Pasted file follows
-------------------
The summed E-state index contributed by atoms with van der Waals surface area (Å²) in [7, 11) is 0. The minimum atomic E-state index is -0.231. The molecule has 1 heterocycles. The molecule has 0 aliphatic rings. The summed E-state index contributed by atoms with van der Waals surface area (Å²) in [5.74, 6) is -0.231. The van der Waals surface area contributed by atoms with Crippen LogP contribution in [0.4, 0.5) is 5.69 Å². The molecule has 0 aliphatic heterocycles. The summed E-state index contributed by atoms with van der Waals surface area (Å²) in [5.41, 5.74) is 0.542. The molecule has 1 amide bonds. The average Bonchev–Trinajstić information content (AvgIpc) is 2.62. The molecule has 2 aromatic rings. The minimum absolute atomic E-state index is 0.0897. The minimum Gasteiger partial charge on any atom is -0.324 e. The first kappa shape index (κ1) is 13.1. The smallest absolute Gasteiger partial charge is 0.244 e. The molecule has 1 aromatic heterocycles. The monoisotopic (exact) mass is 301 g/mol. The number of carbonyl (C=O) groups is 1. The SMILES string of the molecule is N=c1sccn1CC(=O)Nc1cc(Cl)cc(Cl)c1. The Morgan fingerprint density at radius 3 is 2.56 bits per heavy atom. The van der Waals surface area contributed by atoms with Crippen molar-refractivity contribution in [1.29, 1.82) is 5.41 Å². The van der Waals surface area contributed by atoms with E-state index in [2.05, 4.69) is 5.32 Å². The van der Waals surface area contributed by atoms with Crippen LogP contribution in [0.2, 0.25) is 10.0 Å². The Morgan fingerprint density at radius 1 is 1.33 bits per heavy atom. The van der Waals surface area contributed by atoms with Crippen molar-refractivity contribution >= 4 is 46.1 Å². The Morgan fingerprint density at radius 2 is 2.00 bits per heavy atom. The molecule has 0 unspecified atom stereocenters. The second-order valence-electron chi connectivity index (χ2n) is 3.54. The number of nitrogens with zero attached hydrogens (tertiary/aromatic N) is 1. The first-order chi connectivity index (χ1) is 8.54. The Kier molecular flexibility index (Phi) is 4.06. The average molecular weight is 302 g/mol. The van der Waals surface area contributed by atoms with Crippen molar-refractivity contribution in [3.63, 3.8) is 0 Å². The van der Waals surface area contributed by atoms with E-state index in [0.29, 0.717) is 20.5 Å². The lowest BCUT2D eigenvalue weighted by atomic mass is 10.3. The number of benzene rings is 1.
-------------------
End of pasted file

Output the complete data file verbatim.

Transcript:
The summed E-state index contributed by atoms with van der Waals surface area (Å²) in [7, 11) is 0. The minimum atomic E-state index is -0.231. The molecule has 1 heterocycles. The molecule has 0 aliphatic rings. The summed E-state index contributed by atoms with van der Waals surface area (Å²) in [5.74, 6) is -0.231. The van der Waals surface area contributed by atoms with Crippen LogP contribution in [0.4, 0.5) is 5.69 Å². The molecule has 0 aliphatic heterocycles. The summed E-state index contributed by atoms with van der Waals surface area (Å²) in [5.41, 5.74) is 0.542. The molecule has 1 amide bonds. The average Bonchev–Trinajstić information content (AvgIpc) is 2.62. The molecule has 2 aromatic rings. The minimum absolute atomic E-state index is 0.0897. The minimum Gasteiger partial charge on any atom is -0.324 e. The first kappa shape index (κ1) is 13.1. The smallest absolute Gasteiger partial charge is 0.244 e. The molecule has 1 aromatic heterocycles. The monoisotopic (exact) mass is 301 g/mol. The number of carbonyl (C=O) groups is 1. The SMILES string of the molecule is N=c1sccn1CC(=O)Nc1cc(Cl)cc(Cl)c1. The Morgan fingerprint density at radius 3 is 2.56 bits per heavy atom. The van der Waals surface area contributed by atoms with Crippen molar-refractivity contribution in [1.29, 1.82) is 5.41 Å². The van der Waals surface area contributed by atoms with E-state index in [2.05, 4.69) is 5.32 Å². The van der Waals surface area contributed by atoms with Crippen LogP contribution in [0.2, 0.25) is 10.0 Å². The Morgan fingerprint density at radius 1 is 1.33 bits per heavy atom. The van der Waals surface area contributed by atoms with Crippen molar-refractivity contribution >= 4 is 46.1 Å². The Morgan fingerprint density at radius 2 is 2.00 bits per heavy atom. The molecule has 0 unspecified atom stereocenters. The second-order valence-electron chi connectivity index (χ2n) is 3.54. The number of nitrogens with zero attached hydrogens (tertiary/aromatic N) is 1. The first-order chi connectivity index (χ1) is 8.54. The Kier molecular flexibility index (Phi) is 4.06. The average molecular weight is 302 g/mol. The van der Waals surface area contributed by atoms with Crippen molar-refractivity contribution in [3.63, 3.8) is 0 Å². The van der Waals surface area contributed by atoms with E-state index in [0.29, 0.717) is 20.5 Å². The lowest BCUT2D eigenvalue weighted by atomic mass is 10.3. The number of benzene rings is 1.